Which is to say, these decade playlists were a fun experiment in balance. How much of my own life goes in, and how much reflects the critical landscape? Is this for me (yes!) or is it for everyone else (also yes!). How close to real do I get, you know?

How close to embarrassing do I dare approach?

The answer: not too close.

Regardless of how much it affects us, our past is always, in some part, defined by our embarrassments. That’s just how life works! The embarrassments are there, and they help shape who we are. The question isn’t if, but how. How do we manage the backlog of stupid things we’ve done? How much do we let it affect us? How willing are we to laugh at ourselves?

I spent a lot of time making those decade playlists because they helped define and contextualize how I grew up around music. They married my unique experience as a metal-to-punk-to-emo kid with the trends and feelings of that time. More than that, they helped me create a retroactive recreation of who I might have been if I had been born in an earlier decade — they allowed me to pretend I was both a Hüsker Dü guy and a Pink Floyd guy. They shaped who I thought I was and who I think I am.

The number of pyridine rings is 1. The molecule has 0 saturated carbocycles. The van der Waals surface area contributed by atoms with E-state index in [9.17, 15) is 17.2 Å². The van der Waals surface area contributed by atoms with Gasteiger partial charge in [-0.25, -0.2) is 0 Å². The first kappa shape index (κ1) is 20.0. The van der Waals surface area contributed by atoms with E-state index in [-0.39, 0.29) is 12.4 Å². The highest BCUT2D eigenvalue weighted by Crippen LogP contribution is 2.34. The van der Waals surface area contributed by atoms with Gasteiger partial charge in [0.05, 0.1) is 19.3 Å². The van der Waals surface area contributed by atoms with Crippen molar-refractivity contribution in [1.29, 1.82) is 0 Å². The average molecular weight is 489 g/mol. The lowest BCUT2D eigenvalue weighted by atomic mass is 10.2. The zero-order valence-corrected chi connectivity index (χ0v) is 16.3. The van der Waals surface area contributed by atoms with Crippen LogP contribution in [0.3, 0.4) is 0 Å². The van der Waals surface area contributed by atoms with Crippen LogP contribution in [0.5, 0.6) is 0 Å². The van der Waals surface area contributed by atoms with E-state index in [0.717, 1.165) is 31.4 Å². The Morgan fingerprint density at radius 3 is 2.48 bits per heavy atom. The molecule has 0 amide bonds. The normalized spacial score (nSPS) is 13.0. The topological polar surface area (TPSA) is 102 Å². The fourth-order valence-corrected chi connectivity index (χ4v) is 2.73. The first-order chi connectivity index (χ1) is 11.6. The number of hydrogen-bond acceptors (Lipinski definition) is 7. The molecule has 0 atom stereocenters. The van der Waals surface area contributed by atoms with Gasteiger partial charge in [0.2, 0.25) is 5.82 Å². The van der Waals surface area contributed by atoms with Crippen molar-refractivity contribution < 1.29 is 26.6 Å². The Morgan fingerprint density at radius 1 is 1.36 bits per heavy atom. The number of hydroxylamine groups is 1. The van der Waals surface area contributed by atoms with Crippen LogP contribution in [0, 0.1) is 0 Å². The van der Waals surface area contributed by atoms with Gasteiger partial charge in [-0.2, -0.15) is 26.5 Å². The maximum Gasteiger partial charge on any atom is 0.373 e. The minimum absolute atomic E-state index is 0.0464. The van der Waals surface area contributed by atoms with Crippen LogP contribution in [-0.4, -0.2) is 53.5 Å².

But that’s not really the whole story. While these decade playlists have been adjusted and updated over the past nine years, there’s an even older project. A project I’ve never quite gotten off the ground.

One playlist. One life. Mine.

No rules, except that the songs could only be those that still give me nostalgic vibes. Starting at the beginning, as far back as I can remember, and rolling through to today.

Some of these memories are still at my core. I cherish them. I brag about them! I still own the first album I ever got as a kid — The Monkees’ Then & Now… The Best of the Monkees. I remember when my parents let me pick two cassettes from their BMG “Get A Billion Cassetes For One Penny” membership, and I selected the Batman soundtrack, giving me enough Prince credibility to last a lifetime. I remember when I first heard Nine Inch Nails (“Wish”) and when I first figured out They Might Be Giants (“I Palindrome I”). I was a metal kid who fell in love with Metallica, and I was an emo kid who fell in love with Sunny Day Real Estate, and I liked that first Offspring album from before they became the best selling indie act of all time. These are the things that made me who I am.